Tuesday morning the sun was shining and we began to get organised, several of the ladies were able to go out on their own but some remained with us constantly and we made numerous "sorties" into the nearby shops and up and down the prom. We had three coach runs taking us further afield and paid a visit to one of the theatres showing Old Thyme Music Hall, which went down very well with all.

Two evenings we ventured into the "local" which was quite a 'posh' affair complete with trio and cabaret, and I had good reason to enjoy and be proud of the company I was in.

All in all the week flew by despite my gloom to start off with, the ladies really enjoyed their stay there, thanks in no small measure to the unstinting work of our hostesses and perhaps to the bracing air of Blackpool.

May I take this opportunity to wish all going on holiday this year fair weather and a trouble free time.

E. Page


not these but these

Please wind me up, roll me down,
You'd better bring the pan,
And take the bedspread off my bed
As gently as you can.
My flowers need some water,
There are wrinkles in my bed,
And would you kindly go and get
An ice-bag for my head?
I need a tranquilizing pill
And one to help me sleep,
And get me quick a fracture board
I'm lying in a heap.
I want a wheel chair for my own
You leave it by my bed.
And I don't like the diet
That I am being fed.
You might as well remove the pan
I thought I had to void.
Pick up my Kleenex off the floor
And don't look so annoyed.
My housecoat should be put away
Not draped across the chair,
Please look and find my slippers
And put them over there.
I need a pill to stop my pain
And I'd like a cup of tea
Tell the patient down the hall
Her radio bothers me.
Buzz Buzz the buzzer goes again
What makes you take so long?
You should get here in half the time
In case there's something wrong.
You never should have left the room
You knew I had to go
Too late to bring the bed pan now
I'm soaked from head to toe
Go get some water in a dish
And wash me right away
Strip my bed and get clean sheets
And don't you take all day.
I'd like some powder on my back
And where's my cup of tea?
I'll have to tell the nurse in charge
That you're neglecting me.
You'd better call my doctor
He's not been here for days
Tell him how very sick I am
And that I need X-Rays
I want to stay here for a month
The nurses are so swell
I love to see their faces
Each time I ring the bell.

L. A. Beck

* * * * * * * * * *

I have been very fortunate to be given the opportunity of completing a course of study at the William Rathbone Staff College, Liverpool, entitled Senior State Enrolled Nurse. Therefore I feel I must enlighten my colleagues of the great advantage in a course of this kind.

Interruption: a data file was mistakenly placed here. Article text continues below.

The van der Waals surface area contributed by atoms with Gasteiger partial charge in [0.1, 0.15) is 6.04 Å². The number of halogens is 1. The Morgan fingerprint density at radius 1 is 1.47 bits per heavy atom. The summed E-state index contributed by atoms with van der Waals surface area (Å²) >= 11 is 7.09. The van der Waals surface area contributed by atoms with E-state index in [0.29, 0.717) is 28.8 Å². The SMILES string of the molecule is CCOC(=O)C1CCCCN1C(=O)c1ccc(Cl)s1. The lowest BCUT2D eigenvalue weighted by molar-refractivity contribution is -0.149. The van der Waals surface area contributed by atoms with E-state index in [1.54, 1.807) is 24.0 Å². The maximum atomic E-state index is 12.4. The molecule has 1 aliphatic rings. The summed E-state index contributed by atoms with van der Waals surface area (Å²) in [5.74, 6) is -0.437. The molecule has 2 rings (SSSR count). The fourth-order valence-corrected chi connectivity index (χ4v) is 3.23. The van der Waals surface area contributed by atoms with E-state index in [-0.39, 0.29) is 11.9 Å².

Never again will I think of myself as only an S.E.N. as so many of us refer to ourselves and are referred to. I now feel proud to be a member of such an important nursing body. Let us never forget we are the nurses who work nearest our patients, and will always continue to do so, what greater job satisfaction can we ask, after all this is what nursing is all about to give still a better service to the sick,

As S.E.N.'s we will always have this opportunity, so let us be proud of our status. We have been developed and trained by our administrators who feel we are the right people for the job, it is up to us to use our ability to improve still further.

If we try to understand great difficulties of our administrative body we will more readily accept changes, by keeping our patients welfare at heart, changes will never be too difficult.

Each of us can then. help to perfect our own ward team.

A. Joynson.
It is with great regret that we record the death on 6th September, 1971, of Eric Sandham, who had served the hospital for 23 years. Eric was held in respect and affection by all of us for courage in face of disability. We tender to his family our deepest sympathy.

An Eye Opener

I have heard many comments, both good and bad about various departments of the hospital and wonder how these can be made without the person having any idea about the workings of the group concerned.

Last Saturday, I was invited to accompany our Ladies Display Team to a Keep Fit rally, held at Croston Near Chorley. It really was an eye opener. Our ladies' showed great concentration, co-ordination and sheer enjoyment in following the display routine and were well appreciated. Our ladies mixed well and were fully accepted as 'Winwick Ladies'. The therapeutic value of this in itself is undeniably priceless. We shared a very pleasurable afternoon and hope to repeat it soon.

One blot on the afternoon was the state of our ladies underwear. Young women in huge pink bloomers, creased satin underskirts and bras that fit where they touch. In a dressing room shared by everyone this spells out in huge letters- INSTITUTION.

R. Appleton.